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YARES ART is pleased to present Milton Avery: Early Works on Paper and Late Paintings, on view in New York, February 24–April 30, 2018. Milton Avery (1885-1965) is a towering figure in twentieth-century art, whose reputation grows more illustrious with each passing year. He developed a unique visual vocabulary inspired in part by European modernism while wholly embracing the American vernacular. Over the years, his work has inspired generations of artists—abstract and figurative painters alike.

This extraordinary exhibition features some twenty large-scale oil paintings, including a number of Avery’s most acclaimed land- and seascape compositions that he produced late in his career. Complementing these remarkable paintings are about fifty rarely exhibited works on paper from the 1930s, which demonstrate the artist’s mastery of watercolor and gouache early in his career. The exhibition presents many well-known works from prominent private and public collections, as well as a number of pieces being shown in New York for the first time. Among the rarely exhibited gems on view is Hills and Sunset Sky (1964), a luminous masterwork that is the last major painting that Avery completed.

Celebrating fifty years of representing the artist’s estate,Yares Art is proud to present the gallery’s first Milton Avery exhibition at its recently established New York venue. Among the many highlights of the show are celebrated masterworks such as Dunes and Sea II (1960) from the collection of the Whitney Museum of American Art. Other large and stunning marine images here, such as Rolling Surf (1958), and Sails in Sunset Sea (1960) are widely regarded as among Avery’s best works.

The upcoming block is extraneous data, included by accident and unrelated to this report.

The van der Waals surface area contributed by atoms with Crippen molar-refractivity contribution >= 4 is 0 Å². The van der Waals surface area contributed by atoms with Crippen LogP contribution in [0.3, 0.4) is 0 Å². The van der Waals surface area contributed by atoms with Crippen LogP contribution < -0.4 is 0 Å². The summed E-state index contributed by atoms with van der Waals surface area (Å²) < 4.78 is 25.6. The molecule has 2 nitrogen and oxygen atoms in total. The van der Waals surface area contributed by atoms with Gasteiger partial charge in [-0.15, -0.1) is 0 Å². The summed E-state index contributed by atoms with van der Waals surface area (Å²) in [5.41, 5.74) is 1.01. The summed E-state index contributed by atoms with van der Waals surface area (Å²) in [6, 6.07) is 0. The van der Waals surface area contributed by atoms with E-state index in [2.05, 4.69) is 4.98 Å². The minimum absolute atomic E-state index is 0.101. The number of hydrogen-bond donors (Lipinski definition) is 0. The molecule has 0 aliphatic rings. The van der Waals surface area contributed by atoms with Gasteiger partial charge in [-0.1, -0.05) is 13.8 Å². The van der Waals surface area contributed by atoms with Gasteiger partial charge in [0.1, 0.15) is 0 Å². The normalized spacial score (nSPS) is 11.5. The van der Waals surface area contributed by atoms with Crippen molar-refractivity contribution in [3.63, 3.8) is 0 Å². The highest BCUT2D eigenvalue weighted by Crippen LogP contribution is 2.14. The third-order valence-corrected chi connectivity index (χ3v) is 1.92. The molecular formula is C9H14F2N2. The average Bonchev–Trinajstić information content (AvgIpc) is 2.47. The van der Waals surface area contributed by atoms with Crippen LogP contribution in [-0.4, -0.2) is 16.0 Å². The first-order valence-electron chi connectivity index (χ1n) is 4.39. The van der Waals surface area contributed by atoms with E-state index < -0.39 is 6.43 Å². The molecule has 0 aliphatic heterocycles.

The seascape motif was a favorite for Avery since early in his career. His beach scenes from the 1930s encompass a subtle social commentary in striking pieces such as Swimmers and Beach Scene; featuring crisp line and luminous color, these images depict working-class people enjoying leisure time at the seashore.

Avery never created completely abstract works, but his subtly nuanced landscapes and figurative compositions, especially his late paintings, often approach abstraction. He was a mentor to the Abstract Expressionists, including Adolph Gottlieb and Mark Rothko, and led the way to Color Field painting with the novel tonal play and quietly daring spatial relationships that are important attributes of Avery’s oeuvre.

During his lifetime he was renowned as an “artist’s artist,” as he incorporated the language of abstraction into a singular exploration of the figure, landscape, and still life. His work remains fresh, vibrant and more relevant than ever for contemporary art today.

Milton Avery: Early Works on Paper and Late Paintings is accompanied by a catalogue with essays noted scholars and critics Eliza Rathbone, William C. Agee, and David Ebony.

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